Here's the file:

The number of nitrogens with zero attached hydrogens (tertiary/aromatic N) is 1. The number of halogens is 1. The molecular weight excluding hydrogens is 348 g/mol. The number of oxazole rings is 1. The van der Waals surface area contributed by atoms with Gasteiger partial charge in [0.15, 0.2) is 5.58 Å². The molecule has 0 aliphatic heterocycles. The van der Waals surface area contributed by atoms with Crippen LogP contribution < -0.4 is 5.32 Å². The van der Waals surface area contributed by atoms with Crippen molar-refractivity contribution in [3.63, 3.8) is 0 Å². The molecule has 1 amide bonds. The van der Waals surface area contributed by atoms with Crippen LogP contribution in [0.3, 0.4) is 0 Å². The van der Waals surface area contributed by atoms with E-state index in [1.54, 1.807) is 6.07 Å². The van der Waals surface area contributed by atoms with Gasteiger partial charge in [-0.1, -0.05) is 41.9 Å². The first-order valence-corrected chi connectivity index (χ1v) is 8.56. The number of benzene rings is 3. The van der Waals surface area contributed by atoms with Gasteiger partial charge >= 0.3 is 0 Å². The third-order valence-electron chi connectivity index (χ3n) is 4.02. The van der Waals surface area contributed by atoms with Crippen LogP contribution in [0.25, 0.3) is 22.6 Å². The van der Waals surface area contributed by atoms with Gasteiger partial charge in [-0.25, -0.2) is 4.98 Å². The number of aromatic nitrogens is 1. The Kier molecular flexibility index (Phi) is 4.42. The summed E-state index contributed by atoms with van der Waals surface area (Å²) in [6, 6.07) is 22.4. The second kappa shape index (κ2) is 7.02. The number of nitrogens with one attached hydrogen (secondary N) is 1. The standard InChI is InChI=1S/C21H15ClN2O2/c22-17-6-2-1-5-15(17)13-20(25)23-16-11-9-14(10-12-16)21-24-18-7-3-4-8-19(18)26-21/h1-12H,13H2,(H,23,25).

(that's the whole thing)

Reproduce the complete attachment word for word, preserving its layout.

The number of nitrogens with zero attached hydrogens (tertiary/aromatic N) is 1. The number of halogens is 1. The molecular weight excluding hydrogens is 348 g/mol. The number of oxazole rings is 1. The van der Waals surface area contributed by atoms with Gasteiger partial charge in [0.15, 0.2) is 5.58 Å². The molecule has 0 aliphatic heterocycles. The van der Waals surface area contributed by atoms with Crippen LogP contribution < -0.4 is 5.32 Å². The van der Waals surface area contributed by atoms with Crippen molar-refractivity contribution in [3.63, 3.8) is 0 Å². The molecule has 1 amide bonds. The van der Waals surface area contributed by atoms with Crippen LogP contribution in [0.3, 0.4) is 0 Å². The van der Waals surface area contributed by atoms with E-state index in [1.54, 1.807) is 6.07 Å². The van der Waals surface area contributed by atoms with Gasteiger partial charge in [-0.1, -0.05) is 41.9 Å². The first-order valence-corrected chi connectivity index (χ1v) is 8.56. The number of benzene rings is 3. The van der Waals surface area contributed by atoms with Gasteiger partial charge >= 0.3 is 0 Å². The third-order valence-electron chi connectivity index (χ3n) is 4.02. The van der Waals surface area contributed by atoms with Crippen LogP contribution in [0.25, 0.3) is 22.6 Å². The van der Waals surface area contributed by atoms with Gasteiger partial charge in [-0.25, -0.2) is 4.98 Å². The number of aromatic nitrogens is 1. The Kier molecular flexibility index (Phi) is 4.42. The summed E-state index contributed by atoms with van der Waals surface area (Å²) in [6, 6.07) is 22.4. The second kappa shape index (κ2) is 7.02. The number of nitrogens with one attached hydrogen (secondary N) is 1. The standard InChI is InChI=1S/C21H15ClN2O2/c22-17-6-2-1-5-15(17)13-20(25)23-16-11-9-14(10-12-16)21-24-18-7-3-4-8-19(18)26-21/h1-12H,13H2,(H,23,25).